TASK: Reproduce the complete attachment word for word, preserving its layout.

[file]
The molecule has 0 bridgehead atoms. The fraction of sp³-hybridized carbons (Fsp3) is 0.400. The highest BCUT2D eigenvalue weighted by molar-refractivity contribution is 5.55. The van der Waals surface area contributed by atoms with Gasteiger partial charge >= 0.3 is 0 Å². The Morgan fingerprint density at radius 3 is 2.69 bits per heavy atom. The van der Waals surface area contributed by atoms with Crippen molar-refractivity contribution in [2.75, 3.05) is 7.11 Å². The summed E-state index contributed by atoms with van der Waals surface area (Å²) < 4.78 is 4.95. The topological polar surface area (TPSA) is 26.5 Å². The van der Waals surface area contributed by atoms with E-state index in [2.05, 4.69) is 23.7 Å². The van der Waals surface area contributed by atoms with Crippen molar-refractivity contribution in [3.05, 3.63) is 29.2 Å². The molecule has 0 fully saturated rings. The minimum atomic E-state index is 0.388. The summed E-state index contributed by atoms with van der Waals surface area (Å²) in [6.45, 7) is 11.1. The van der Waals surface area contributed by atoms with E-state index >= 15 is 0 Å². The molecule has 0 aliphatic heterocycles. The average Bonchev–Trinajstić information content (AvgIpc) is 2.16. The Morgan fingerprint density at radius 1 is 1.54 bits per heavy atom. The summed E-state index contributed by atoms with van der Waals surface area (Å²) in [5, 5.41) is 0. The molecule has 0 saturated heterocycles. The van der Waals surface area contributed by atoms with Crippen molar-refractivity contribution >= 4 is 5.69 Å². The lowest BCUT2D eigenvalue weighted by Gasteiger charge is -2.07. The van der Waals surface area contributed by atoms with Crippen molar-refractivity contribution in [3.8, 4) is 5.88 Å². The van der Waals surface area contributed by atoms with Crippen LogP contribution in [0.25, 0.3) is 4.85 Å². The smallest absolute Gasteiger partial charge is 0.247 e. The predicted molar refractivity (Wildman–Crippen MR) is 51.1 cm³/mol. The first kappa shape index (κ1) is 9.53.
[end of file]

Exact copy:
The molecule has 0 bridgehead atoms. The fraction of sp³-hybridized carbons (Fsp3) is 0.400. The highest BCUT2D eigenvalue weighted by molar-refractivity contribution is 5.55. The van der Waals surface area contributed by atoms with Gasteiger partial charge >= 0.3 is 0 Å². The Morgan fingerprint density at radius 3 is 2.69 bits per heavy atom. The van der Waals surface area contributed by atoms with Crippen molar-refractivity contribution in [2.75, 3.05) is 7.11 Å². The summed E-state index contributed by atoms with van der Waals surface area (Å²) < 4.78 is 4.95. The topological polar surface area (TPSA) is 26.5 Å². The van der Waals surface area contributed by atoms with E-state index in [2.05, 4.69) is 23.7 Å². The van der Waals surface area contributed by atoms with Crippen molar-refractivity contribution in [3.05, 3.63) is 29.2 Å². The molecule has 0 fully saturated rings. The minimum atomic E-state index is 0.388. The summed E-state index contributed by atoms with van der Waals surface area (Å²) in [6.45, 7) is 11.1. The van der Waals surface area contributed by atoms with E-state index >= 15 is 0 Å². The molecule has 0 aliphatic heterocycles. The average Bonchev–Trinajstić information content (AvgIpc) is 2.16. The Morgan fingerprint density at radius 1 is 1.54 bits per heavy atom. The summed E-state index contributed by atoms with van der Waals surface area (Å²) in [5, 5.41) is 0. The molecule has 0 saturated heterocycles. The van der Waals surface area contributed by atoms with Crippen molar-refractivity contribution >= 4 is 5.69 Å². The lowest BCUT2D eigenvalue weighted by Gasteiger charge is -2.07. The van der Waals surface area contributed by atoms with Crippen molar-refractivity contribution in [3.8, 4) is 5.88 Å². The van der Waals surface area contributed by atoms with Crippen LogP contribution in [0.25, 0.3) is 4.85 Å². The smallest absolute Gasteiger partial charge is 0.247 e. The predicted molar refractivity (Wildman–Crippen MR) is 51.1 cm³/mol. The first kappa shape index (κ1) is 9.53.